2002 Dodge/Save Mart 350

Leader Jerry Nadeau suffered a rear-end gear failure with two laps remaining, handing the victory to Ricky Rudd at the newly renamed Infineon Raceway. Nadeau finished 34th.

2003 Dodge/Save Mart 350

Taking advantage of the NASCAR rule that allowed drivers to race to the flagstand on the lap when a yellow flag comes out, Robby Gordon made a key pass of Richard Childress Racing teammate Kevin Harvick and eventually beat Jeff Gordon. Robby Gordon's move, while legal, was controversial because of a so-called "gentlemen's agreement" among drivers that they would not race each other to the flagstand under yellow.

2004 Dodge/Save Mart 350

Jeff Gordon led a race-record 92 of 110 laps on his way to his fourth Sonoma victory. Gordon saved fuel during late caution periods by turning off his engine and coasting on the downhill portions of the track.

2005 Dodge/Save Mart 350

Despite losing fourth gear late in the race, Tony Stewart won here for the second time, beating Ricky Rudd. Stewart wasn't the only driver to suffer from transmission trouble. Dale Earnhardt Jr., Jimmie Johnson, Jeff Gordon, Robby Gordon and Kyle Busch were plagued by gearbox problems.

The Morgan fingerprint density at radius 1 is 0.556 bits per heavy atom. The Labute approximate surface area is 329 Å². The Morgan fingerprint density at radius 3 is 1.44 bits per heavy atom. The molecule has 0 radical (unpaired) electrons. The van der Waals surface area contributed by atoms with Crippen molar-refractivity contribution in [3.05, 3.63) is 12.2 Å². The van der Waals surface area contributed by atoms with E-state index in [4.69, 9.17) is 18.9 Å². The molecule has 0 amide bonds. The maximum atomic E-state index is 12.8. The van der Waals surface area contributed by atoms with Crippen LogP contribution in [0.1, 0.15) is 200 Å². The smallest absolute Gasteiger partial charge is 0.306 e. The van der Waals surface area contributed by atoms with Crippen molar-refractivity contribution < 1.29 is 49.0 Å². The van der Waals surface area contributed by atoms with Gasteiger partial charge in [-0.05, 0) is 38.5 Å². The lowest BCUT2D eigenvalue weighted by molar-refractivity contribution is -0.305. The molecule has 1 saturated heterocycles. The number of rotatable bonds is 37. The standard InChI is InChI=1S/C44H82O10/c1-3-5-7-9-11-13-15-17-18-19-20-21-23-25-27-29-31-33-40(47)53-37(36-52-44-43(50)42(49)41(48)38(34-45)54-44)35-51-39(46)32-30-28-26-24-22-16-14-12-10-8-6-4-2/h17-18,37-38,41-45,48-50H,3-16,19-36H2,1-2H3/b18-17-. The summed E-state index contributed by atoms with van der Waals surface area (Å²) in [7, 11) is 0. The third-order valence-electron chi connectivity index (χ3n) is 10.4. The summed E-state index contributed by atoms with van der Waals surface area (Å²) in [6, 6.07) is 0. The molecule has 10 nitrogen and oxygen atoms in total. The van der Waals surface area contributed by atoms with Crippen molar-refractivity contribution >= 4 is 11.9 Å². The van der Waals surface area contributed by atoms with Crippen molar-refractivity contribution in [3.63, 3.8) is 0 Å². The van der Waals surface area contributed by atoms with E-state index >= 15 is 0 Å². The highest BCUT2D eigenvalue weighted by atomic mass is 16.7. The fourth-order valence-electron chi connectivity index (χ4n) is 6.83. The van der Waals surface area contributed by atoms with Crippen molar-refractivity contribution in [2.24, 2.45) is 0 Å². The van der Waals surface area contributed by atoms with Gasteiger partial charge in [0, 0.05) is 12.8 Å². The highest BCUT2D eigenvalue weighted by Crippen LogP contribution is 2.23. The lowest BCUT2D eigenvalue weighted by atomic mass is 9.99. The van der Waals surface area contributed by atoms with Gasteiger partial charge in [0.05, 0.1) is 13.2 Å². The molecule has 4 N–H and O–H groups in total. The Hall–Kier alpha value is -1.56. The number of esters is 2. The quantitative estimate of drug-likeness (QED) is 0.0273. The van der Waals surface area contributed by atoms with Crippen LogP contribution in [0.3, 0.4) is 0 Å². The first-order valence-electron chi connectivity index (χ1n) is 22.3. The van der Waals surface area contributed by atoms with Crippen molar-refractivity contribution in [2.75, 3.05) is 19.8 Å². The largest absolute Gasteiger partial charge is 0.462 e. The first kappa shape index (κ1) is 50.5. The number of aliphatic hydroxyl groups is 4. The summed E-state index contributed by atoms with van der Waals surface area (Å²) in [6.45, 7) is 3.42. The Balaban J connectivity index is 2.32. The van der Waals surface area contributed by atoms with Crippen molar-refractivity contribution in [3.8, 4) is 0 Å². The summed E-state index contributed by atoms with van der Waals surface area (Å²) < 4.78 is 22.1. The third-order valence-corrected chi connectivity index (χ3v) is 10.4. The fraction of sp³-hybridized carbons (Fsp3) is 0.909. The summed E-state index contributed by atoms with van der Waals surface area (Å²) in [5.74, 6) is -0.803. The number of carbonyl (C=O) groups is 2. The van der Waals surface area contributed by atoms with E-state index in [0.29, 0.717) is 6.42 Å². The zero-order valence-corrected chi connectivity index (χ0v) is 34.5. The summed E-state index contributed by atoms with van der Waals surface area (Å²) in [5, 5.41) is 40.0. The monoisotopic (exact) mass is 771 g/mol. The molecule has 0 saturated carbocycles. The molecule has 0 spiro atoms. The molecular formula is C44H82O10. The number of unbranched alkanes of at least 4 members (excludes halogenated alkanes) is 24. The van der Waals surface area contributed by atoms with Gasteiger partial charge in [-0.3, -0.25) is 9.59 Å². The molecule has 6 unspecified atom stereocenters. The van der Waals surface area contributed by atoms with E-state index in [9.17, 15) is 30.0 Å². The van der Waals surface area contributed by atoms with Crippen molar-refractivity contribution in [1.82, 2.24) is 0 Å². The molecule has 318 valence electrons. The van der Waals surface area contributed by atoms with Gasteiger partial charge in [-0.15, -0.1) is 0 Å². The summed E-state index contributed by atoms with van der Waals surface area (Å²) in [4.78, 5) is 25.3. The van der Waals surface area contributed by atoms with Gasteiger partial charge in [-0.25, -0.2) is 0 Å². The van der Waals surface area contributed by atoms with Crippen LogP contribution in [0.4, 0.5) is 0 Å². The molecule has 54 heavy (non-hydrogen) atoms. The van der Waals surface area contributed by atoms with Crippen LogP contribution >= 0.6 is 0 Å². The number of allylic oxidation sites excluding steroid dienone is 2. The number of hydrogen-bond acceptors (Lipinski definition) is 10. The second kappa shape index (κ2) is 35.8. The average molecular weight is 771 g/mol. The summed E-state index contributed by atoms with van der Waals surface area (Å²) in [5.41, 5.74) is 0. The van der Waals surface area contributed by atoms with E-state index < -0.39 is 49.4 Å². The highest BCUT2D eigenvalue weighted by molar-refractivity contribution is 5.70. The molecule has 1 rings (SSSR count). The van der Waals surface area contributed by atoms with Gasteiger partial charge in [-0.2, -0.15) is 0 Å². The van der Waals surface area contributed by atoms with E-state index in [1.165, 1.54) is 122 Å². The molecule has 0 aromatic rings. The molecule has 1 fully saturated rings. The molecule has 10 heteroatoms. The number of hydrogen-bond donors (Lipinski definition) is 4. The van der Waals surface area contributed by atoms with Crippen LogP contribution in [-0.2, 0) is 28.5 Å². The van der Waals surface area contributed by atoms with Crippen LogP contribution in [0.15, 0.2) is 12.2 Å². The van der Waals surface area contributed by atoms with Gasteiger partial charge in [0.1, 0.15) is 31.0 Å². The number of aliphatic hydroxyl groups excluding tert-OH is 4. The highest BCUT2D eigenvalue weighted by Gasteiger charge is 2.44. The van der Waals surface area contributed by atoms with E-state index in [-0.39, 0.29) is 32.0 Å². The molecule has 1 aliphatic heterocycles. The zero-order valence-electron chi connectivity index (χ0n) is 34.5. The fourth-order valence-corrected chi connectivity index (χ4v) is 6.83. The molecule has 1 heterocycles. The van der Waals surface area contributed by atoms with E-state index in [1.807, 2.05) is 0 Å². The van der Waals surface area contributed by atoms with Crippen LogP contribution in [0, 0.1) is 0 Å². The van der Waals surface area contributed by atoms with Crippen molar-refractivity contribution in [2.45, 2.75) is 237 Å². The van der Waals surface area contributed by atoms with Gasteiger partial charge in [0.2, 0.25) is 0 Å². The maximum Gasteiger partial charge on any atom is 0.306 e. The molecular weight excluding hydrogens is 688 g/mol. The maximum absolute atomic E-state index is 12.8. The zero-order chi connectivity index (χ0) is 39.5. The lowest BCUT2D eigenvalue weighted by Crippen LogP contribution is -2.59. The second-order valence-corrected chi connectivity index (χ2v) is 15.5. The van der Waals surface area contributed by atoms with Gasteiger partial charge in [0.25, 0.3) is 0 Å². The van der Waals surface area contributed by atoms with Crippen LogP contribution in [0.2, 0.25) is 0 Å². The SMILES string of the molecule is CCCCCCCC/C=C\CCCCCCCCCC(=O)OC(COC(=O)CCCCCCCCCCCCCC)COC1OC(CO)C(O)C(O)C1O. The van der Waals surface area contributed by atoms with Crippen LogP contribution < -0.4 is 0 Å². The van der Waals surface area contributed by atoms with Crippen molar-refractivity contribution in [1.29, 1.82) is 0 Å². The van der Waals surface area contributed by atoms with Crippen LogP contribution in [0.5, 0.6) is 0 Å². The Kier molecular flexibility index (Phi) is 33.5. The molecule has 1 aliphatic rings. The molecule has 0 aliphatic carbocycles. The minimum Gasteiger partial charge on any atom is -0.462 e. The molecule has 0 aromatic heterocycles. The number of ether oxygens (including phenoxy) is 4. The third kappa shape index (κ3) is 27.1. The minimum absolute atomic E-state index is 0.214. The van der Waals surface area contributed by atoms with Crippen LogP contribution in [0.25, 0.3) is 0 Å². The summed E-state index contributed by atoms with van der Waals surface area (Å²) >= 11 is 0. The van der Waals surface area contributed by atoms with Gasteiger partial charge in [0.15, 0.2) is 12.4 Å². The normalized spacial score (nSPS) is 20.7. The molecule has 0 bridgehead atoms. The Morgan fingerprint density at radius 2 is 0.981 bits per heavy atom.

2006 Dodge/Save Mart 350

One day after announcing his engagement, Jeff Gordon won for the fifth time in Sonoma. The victory ended a 19-race winless streak for Gordon and a three-race road winning streak for Tony Stewart.

2007 Toyota/Save Mart 350

Road course ace Juan Pablo Montoya scored the first NASCAR Nextel Cup triumph of his career. Because of Montoya's extensive road racing experience -- he won the 1999 CART/Champ Car championship and seven Formula One races -- he was expected to be a contender entering the weekend. But not many thought he could recover from a 32nd qualifying position. Previously, no driver had ever won at Infineon from a starting position worse than 13th (Davey Allison in 1991).

2008 Toyota/Save Mart 350

Kyle Busch, driving in only his seventh Cup road-course race, won the first green-white-checkered finish at Sonoma. Busch, who led the final 42 laps and 78 overall, beat David Gilliland by 1.716 seconds and Jeff Gordon came home third. He did this despite starting 30th.